Karl Rove, a personable fellow who was deputy chief of staff in George W. Bush's White House and is sometimes credited with being the genius of George W.'s success, turns out to be a big fan of "rectal feeding," as used by the CIA to persuade terror suspects to spill their secrets.  (Associated Press/File)

Be careful who takes you to lunch

- The Washington Times

Lunch can sometimes be a big deal in Washington. Lunch is where alliances are struck, deals are made, and sometimes where foes become more or less friends over a shrimp cocktail or a chicken salad at the Palm. But if Karl Rove invites you to lunch, be sure you get to pick the restaurant.

CIA Director John Brennan pauses during a news conference at CIA headquarters in Langley, Va., Thursday, Dec. 11, 2014. Brennan defending his agency from accusations in a Senate report that it used inhumane interrogation techniques against terrorist suspect with no security benefits to the nation. (AP Photo/Pablo Martinez Monsivais)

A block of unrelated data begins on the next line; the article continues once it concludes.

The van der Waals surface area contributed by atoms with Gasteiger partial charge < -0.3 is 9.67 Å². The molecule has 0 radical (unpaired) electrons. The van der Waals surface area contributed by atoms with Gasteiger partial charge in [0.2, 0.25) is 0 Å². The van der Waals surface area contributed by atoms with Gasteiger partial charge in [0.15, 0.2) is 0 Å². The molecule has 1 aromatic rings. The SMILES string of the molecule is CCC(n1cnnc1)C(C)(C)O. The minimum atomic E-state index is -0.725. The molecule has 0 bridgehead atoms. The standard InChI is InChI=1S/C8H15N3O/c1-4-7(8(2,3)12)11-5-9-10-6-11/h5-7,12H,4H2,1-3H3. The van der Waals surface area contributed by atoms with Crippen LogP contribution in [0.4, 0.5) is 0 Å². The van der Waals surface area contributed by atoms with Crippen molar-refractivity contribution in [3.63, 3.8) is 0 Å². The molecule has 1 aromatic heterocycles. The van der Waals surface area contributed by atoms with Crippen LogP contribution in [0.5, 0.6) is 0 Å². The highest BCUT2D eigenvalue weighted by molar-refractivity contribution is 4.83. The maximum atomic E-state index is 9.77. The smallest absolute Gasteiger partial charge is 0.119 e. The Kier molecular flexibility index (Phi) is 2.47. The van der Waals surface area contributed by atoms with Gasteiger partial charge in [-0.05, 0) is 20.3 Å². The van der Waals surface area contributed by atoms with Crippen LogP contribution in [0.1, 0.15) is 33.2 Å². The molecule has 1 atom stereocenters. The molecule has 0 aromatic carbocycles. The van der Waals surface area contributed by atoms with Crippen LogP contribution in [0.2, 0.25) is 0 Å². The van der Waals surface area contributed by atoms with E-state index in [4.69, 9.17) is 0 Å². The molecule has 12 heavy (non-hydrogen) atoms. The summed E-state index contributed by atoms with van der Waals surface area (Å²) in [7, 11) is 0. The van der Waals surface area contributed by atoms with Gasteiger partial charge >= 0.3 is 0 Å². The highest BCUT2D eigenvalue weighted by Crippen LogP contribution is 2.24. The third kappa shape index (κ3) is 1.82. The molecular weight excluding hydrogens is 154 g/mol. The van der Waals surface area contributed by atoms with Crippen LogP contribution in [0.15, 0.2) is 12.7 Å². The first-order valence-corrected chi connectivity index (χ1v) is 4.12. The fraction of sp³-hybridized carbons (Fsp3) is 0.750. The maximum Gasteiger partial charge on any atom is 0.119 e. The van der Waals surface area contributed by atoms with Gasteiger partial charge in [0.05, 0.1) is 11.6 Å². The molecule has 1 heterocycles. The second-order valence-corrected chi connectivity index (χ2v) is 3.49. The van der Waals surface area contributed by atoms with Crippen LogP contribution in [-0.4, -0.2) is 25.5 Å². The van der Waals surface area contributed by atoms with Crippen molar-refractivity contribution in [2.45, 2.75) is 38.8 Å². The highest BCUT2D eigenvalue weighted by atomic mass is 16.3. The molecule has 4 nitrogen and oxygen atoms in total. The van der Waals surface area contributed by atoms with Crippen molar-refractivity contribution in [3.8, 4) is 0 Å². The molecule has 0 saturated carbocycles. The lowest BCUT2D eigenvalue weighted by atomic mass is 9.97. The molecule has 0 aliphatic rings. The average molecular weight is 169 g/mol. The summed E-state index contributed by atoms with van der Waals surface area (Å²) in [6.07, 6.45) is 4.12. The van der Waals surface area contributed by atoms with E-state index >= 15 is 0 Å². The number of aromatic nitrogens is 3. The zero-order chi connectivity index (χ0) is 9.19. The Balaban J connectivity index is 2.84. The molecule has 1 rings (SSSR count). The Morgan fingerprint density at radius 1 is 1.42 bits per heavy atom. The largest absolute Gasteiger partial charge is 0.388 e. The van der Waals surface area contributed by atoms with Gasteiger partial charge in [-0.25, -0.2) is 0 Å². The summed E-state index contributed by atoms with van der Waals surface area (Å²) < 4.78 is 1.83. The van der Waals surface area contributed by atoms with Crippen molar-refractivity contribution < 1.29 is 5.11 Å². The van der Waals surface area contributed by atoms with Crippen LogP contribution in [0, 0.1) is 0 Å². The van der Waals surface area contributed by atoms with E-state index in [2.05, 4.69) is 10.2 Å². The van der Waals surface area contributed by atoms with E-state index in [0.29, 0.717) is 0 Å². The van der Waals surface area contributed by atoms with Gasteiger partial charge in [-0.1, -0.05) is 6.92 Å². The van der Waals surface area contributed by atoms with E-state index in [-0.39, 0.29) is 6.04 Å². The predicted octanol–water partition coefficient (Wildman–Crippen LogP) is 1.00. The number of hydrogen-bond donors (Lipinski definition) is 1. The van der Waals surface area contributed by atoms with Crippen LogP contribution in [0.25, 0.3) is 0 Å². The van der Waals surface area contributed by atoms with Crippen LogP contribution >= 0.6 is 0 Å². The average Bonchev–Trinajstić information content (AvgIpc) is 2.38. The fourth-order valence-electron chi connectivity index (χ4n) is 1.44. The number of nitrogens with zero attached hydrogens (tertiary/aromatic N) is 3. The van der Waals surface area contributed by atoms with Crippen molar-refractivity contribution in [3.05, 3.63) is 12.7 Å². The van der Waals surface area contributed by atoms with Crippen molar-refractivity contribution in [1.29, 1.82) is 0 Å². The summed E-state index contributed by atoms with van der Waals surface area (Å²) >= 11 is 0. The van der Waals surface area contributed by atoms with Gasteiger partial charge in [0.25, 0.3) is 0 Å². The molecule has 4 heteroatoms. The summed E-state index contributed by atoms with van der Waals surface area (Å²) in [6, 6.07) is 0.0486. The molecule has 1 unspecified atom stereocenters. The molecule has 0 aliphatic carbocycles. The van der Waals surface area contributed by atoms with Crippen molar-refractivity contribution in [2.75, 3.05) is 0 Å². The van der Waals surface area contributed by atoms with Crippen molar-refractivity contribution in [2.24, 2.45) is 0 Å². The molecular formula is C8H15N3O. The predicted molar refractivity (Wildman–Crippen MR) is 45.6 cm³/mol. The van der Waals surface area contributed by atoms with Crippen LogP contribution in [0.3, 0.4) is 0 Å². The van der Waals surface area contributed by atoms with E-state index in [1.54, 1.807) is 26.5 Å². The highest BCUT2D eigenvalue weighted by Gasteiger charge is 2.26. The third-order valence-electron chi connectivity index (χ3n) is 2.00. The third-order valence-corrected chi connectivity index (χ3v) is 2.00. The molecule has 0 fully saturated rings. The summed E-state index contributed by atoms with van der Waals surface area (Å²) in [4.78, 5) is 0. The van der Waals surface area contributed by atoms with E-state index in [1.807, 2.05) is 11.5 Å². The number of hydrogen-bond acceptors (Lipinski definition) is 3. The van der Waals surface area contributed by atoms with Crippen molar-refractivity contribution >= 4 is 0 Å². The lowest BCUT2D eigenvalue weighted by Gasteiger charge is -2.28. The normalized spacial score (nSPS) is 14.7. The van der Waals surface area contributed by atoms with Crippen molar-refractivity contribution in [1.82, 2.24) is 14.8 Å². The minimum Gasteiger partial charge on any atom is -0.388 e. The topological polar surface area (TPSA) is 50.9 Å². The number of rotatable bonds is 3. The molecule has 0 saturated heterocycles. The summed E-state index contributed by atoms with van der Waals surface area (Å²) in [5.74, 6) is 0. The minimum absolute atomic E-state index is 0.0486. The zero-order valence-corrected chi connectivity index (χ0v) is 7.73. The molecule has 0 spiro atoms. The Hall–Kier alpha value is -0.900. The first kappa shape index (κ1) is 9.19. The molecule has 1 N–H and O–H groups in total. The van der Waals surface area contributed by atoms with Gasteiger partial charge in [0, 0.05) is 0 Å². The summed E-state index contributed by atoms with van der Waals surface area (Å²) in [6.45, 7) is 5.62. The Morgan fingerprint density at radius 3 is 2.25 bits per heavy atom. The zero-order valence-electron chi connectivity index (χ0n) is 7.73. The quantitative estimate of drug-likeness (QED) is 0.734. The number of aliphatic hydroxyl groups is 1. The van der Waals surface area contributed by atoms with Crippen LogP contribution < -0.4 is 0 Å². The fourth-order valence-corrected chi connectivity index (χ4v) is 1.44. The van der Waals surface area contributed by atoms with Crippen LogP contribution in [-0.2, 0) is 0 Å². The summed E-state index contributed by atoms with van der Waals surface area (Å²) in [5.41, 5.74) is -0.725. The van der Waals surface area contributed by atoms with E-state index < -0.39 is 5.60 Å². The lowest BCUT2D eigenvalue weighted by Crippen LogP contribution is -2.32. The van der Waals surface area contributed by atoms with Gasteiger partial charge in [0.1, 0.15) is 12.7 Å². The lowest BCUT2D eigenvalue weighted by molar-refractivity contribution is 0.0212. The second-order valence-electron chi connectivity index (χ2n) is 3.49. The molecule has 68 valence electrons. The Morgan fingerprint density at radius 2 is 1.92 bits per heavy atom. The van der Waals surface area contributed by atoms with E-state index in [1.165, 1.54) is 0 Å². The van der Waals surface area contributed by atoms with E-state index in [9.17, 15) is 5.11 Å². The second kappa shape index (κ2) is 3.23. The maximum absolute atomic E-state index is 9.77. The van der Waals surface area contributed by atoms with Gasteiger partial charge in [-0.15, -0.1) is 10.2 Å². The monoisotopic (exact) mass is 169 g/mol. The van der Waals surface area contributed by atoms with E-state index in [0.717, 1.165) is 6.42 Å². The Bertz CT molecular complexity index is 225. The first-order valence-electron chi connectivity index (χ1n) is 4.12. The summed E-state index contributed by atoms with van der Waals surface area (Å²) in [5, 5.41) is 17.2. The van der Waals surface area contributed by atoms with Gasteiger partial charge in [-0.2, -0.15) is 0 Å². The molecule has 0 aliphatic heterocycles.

The CIA and the lack of political morality

- The Washington Times

Efficiency was once a precious American virtue. America is great because America is good, in the words once credited to Alexis de Tocqueville, and when America is no longer good it will no longer be great. Whether he actually said them or not, the words are true.

This Friday, Dec. 5, 2014, photo shows the Phi Kappa Psi fraternity house at the University of Virginia in Charlottesville, Va. On Friday, Rolling Stone magazine cast doubt on its story of a young woman who said she was gang-raped at a party by the fraternity at the University of Virginia, saying it has since learned of "discrepancies" in her account. (AP Photo/The Daily Progress, Ryan M. Kelly) **FILE**

Feminists wrong on UVa rape story

- The Washington Times

Some of our most dedicated feminists are trying to make a good thing of rape, heretofore regarded as one of the more horrific crimes. Once upon a time rape was even a capital crime, like murder. Many men went to the gallows or the electric chair for it.